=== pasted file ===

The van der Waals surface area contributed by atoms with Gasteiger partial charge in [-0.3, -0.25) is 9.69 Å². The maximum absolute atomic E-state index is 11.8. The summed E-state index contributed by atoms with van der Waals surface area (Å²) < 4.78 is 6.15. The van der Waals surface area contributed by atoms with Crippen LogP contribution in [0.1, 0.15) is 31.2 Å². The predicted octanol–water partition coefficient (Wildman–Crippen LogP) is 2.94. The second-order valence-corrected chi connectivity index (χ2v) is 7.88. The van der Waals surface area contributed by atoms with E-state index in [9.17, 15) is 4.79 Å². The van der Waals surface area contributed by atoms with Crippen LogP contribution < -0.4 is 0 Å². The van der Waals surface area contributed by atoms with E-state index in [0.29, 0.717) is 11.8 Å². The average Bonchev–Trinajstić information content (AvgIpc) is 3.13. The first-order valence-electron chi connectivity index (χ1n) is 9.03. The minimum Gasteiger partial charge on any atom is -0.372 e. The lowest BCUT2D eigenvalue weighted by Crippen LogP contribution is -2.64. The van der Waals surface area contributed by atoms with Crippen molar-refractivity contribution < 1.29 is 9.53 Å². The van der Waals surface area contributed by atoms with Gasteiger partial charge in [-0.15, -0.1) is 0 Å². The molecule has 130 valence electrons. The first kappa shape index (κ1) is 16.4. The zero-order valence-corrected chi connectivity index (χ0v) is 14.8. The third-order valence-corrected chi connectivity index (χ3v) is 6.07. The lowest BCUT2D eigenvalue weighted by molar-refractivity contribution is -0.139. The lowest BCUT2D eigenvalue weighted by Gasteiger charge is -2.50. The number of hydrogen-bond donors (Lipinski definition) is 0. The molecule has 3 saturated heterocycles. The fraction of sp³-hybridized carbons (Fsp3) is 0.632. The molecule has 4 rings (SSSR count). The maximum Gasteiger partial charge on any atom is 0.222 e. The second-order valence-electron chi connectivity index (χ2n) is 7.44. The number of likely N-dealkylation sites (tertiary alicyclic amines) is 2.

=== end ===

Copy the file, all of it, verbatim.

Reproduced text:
The van der Waals surface area contributed by atoms with Gasteiger partial charge in [-0.3, -0.25) is 9.69 Å². The maximum absolute atomic E-state index is 11.8. The summed E-state index contributed by atoms with van der Waals surface area (Å²) < 4.78 is 6.15. The van der Waals surface area contributed by atoms with Crippen LogP contribution in [0.1, 0.15) is 31.2 Å². The predicted octanol–water partition coefficient (Wildman–Crippen LogP) is 2.94. The second-order valence-corrected chi connectivity index (χ2v) is 7.88. The van der Waals surface area contributed by atoms with E-state index in [9.17, 15) is 4.79 Å². The van der Waals surface area contributed by atoms with Crippen LogP contribution < -0.4 is 0 Å². The van der Waals surface area contributed by atoms with E-state index in [0.29, 0.717) is 11.8 Å². The average Bonchev–Trinajstić information content (AvgIpc) is 3.13. The first-order valence-electron chi connectivity index (χ1n) is 9.03. The minimum Gasteiger partial charge on any atom is -0.372 e. The lowest BCUT2D eigenvalue weighted by Crippen LogP contribution is -2.64. The van der Waals surface area contributed by atoms with Crippen molar-refractivity contribution < 1.29 is 9.53 Å². The van der Waals surface area contributed by atoms with Gasteiger partial charge in [-0.15, -0.1) is 0 Å². The molecule has 130 valence electrons. The first kappa shape index (κ1) is 16.4. The zero-order valence-corrected chi connectivity index (χ0v) is 14.8. The third-order valence-corrected chi connectivity index (χ3v) is 6.07. The lowest BCUT2D eigenvalue weighted by molar-refractivity contribution is -0.139. The lowest BCUT2D eigenvalue weighted by Gasteiger charge is -2.50. The number of hydrogen-bond donors (Lipinski definition) is 0. The molecule has 3 saturated heterocycles. The fraction of sp³-hybridized carbons (Fsp3) is 0.632. The molecule has 4 rings (SSSR count). The maximum Gasteiger partial charge on any atom is 0.222 e. The second-order valence-electron chi connectivity index (χ2n) is 7.44. The number of likely N-dealkylation sites (tertiary alicyclic amines) is 2.